Branches are for members in need
12 February 2019
Brian Williams, branch secretary
Ever wondered what your local NUJ branch could do for you? If you’re in a large, powerful chapel the answer is probably no – in which case you should count your blessings. But the vast majority of staff journalists who no longer enjoy that luxury, and freelances who never did, can take heart from the fact there may be a workable alternative on their doorstep.
There was a time when you could count on having access to an active branch. Sadly, those days have gone. But, should your branch be dormant, don’t despair. If Brighton and Mid Sussex is anything to go by, a few like-minded enthusiasts can reawaken it in no time.
You are no doubt familiar with the whereabouts of Brighton. Mid Sussex, on the other hand, is harder to pinpoint. For those who are interested in such things, it’s a local government district in the county of West Sussex that contains the towns of East Grinstead, Haywards Heath and Burgess Hill, among others. But our patch doesn’t end there any more. The branches that once bordered us have fallen into disrepair and we now have members as far apart as Hastings and Littlehampton – a distance of more than 50 miles.
It’s an area that contains a lot of working journalists. Sadly, too few of them are in recognised chapels – which is where the branch comes in. For members in need of help – be they staff or freelances – we aim to be their first point of contact. Our brilliant national officials are stretched to the limit, so anything experienced and knowledgeable lay officials can do to ease their burden has to be good for the union. We don’t claim that we will resolve everyone’s problems. But we are more than happy to help when we can, and point people in the right direction when we can’t.
It was a recognition issue that provided the spark to re-ignite the branch. As a union, we have been pressing Newsquest to recognise the Brighton Argus chapel for some time. As part of our recruitment campaign there, we organised a get-together in a local pub for the journalists on the paper who wanted to know more about the NUJ. As the local custodians of the union’s dosh, a branch is generally expected to pick up the tab for events such as these. Trouble was, the branch hadn’t met for well over a year and there were no serving officers.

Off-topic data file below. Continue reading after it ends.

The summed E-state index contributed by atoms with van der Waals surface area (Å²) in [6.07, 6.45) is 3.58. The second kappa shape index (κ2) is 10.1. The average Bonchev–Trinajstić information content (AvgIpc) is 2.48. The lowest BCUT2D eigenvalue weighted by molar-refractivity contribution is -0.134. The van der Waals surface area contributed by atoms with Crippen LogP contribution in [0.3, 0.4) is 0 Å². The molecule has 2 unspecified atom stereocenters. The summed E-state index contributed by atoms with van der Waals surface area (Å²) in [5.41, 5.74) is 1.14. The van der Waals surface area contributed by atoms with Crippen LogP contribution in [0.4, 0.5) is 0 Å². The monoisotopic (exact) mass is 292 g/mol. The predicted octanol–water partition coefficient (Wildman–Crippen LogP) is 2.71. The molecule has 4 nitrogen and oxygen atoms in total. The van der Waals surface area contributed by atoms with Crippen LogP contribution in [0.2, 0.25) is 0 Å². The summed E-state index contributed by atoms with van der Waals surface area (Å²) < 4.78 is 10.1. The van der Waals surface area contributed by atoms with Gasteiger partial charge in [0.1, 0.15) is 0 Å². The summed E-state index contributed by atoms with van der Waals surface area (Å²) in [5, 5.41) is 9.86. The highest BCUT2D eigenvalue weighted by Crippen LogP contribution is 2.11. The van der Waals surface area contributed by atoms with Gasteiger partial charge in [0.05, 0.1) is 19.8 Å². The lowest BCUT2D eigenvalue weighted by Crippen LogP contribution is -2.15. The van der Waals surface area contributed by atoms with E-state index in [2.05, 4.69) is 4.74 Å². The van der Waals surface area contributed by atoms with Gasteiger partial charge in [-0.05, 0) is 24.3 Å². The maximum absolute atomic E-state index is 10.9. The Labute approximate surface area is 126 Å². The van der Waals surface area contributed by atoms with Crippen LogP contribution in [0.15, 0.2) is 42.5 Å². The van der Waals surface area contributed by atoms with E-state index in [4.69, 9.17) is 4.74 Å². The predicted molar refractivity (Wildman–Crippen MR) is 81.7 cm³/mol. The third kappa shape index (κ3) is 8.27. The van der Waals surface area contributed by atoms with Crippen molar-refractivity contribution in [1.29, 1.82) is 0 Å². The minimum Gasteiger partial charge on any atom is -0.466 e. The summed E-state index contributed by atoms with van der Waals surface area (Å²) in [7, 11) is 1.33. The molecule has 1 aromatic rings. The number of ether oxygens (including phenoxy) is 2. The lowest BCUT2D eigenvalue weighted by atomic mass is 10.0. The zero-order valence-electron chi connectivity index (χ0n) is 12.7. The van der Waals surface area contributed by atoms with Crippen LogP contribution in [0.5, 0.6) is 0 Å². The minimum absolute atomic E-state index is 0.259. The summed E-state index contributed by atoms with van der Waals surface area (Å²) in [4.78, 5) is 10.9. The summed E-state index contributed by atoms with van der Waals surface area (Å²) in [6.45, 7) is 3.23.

There was a contact number though, and happily the owner of that number turned out to be a lifelong NUJ loyalist. With his help, not only were we able to pay our bar bill, we were able to get in touch with fellow union stalwarts in the area, and before we knew it we were gathered in the same room holding a branch meeting.
Since then, we’ve organised regular monthly meetings, a summer social and a Christmas party.
We are determined that we won’t become a tedious talking shop. Yes, there is union business that the branch must attend to and we get that done. But there is so much more we can offer members – guest speakers who can shine a light on the subjects that interest journalists, a chance to network with colleagues you might not otherwise meet and targeted advice such as how to make a success of freelancing. Oh, and we like to have some fun while we’re doing it. Being sociable doesn’t stop with the summer social.
The key to success, we think, is to ensure that the entire workload of the branch doesn’t fall on just one or two people. Of course, officers have take responsibility for the roles to which they are elected, but the whole thing becomes so much more enjoyable if the tasks are shared around.
That said, we don’t claim to have all the answers – we’d love to hear from any branch with ideas that would help us attract more members. And, perhaps, if your local branch has gone to sleep, we could assist you in giving it a wake-up call.
If you’re ever in Brighton and Mid Sussex, be sure to look us up. We’d love to treat you to a spot of south coast hospitality.